Beasley Allen has filed its fifth lawsuit against opioid manufacturers and distributors on behalf of an Alabama city or county government. The complaint, filed on behalf of the City of Anniston, Alabama, alleges the marketing of these drugs contributed to the creation of the opioid epidemic, a public health and safety crisis. Responding to the opioid crisis has required the city to sustain economic damages and to continue to bear a significant financial burden. The City of Anniston is represented by Beasley Allen lawyers Rhon E. Jones, who is head of the firm’s Toxic Torts Section, Rick Stratton, Will Sutton and Ryan Kral, along with Bruce Downey of The Downey Law Firm in Anniston.
Beasley Allen has filed similar lawsuits on behalf of the City of Greenville, Houston County, Barbour County, and Limestone County, Alabama, as well as Sumner County, Tennessee. The firm also is representing the State of Alabama in its opioid lawsuit against Purdue Pharmaceuticals.
“The problem of opioid addiction has become a national crisis,” Jones said. “In addition to its huge toll on human life, the opioid epidemic has an economic cost of about $504 billion annually to communities throughout the country. Alabama has four cities in the top 15 in the nation with the highest rates of opioid abuse, including Anniston. This is a tremendous strain on city resources.”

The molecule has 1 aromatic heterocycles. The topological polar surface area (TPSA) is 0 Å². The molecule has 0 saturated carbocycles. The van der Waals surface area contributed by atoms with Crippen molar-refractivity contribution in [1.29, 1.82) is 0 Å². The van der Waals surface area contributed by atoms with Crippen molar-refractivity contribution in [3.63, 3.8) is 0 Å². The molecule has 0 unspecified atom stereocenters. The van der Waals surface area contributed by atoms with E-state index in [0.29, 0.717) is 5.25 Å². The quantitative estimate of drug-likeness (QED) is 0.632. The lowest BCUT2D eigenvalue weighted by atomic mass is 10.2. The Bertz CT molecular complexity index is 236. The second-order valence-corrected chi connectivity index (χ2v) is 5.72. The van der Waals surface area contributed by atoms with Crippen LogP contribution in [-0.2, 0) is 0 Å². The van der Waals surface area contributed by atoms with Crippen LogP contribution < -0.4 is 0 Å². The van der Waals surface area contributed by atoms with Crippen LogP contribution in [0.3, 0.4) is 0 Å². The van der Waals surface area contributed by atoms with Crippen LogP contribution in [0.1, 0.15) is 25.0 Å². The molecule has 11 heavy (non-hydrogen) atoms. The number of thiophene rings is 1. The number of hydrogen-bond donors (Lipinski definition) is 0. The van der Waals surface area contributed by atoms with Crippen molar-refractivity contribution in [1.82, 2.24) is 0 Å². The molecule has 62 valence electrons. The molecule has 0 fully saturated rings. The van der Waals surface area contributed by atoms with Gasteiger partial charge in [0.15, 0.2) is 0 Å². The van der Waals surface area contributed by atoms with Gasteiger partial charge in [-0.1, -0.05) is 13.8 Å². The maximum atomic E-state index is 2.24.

“This crisis was created by the pharmaceutical industry, which clearly put its interests in profit ahead of concerns for public safety,” Downey said. “They misled doctors and the public about the serious risks associated with these drugs, especially the risk of addiction. As a result, communities are left struggling to cope with the consequences.”
Economic damages resulting from the opioid epidemic include costs for providing medical care, therapeutic care and treatments for patients suffering from opioid-related addiction or disease, including overdoses and deaths; costs for providing counseling and rehabilitation services; costs for treating infants born with opioid-related medical conditions; public safety and law enforcement expenses; and care for children whose parents suffer from opioid-related disability or incapacitation.
In addition to Anniston, three other Alabama cities rank in the Top 15 in the nation with the highest rates of opioid abuse – Gadsden, Montgomery and Tuscaloosa. Nationally, opioids are responsible for killing more than 183,000 people since 1999, according to the Centers for Disease Control and Prevention (CDC). In 2016 alone, 42,000 people in the U.S. died from opioid overdoses.
Defendants include Purdue Pharma L.P.; Purdue Pharma, Inc.; The Purdue Frederick Company, Inc.; Teva Pharmaceutical Industries, LTD.; Teva Pharmaceuticals USA, Inc.; Cephalon, Inc.; Johnson & Johnson; Janssen Pharmaceuticals, Inc.; Ortho-McNeil-Janssen Pharmaceuticals, Inc. n/k/a Janssen Pharmaceuticals, Inc.; Janssen Pharmaceutical Inc. n/k/a Janssen Pharmaceuticals, Inc.; Noramco, Inc.; Endo Health Solutions Inc.; Endo Pharmaceuticals, Inc.; Allergan PLC f/k/a Actavis PLS; Watson Pharmaceuticals, Inc. n/k/a Actavis, Inc.; Watson Laboratories, Inc.; Actavis, LLC; Actavis Pharm a, Inc. f/k/a Watson Pharma, Inc.; Mallinckrodt plc; Mallinckrodt LLC; McKesson Corporation; Cardinal Health, Inc.; and AmerisourceBergen Drug Corporation.
The complaint is filed in the U.S. District Court for the Northern District of Alabama.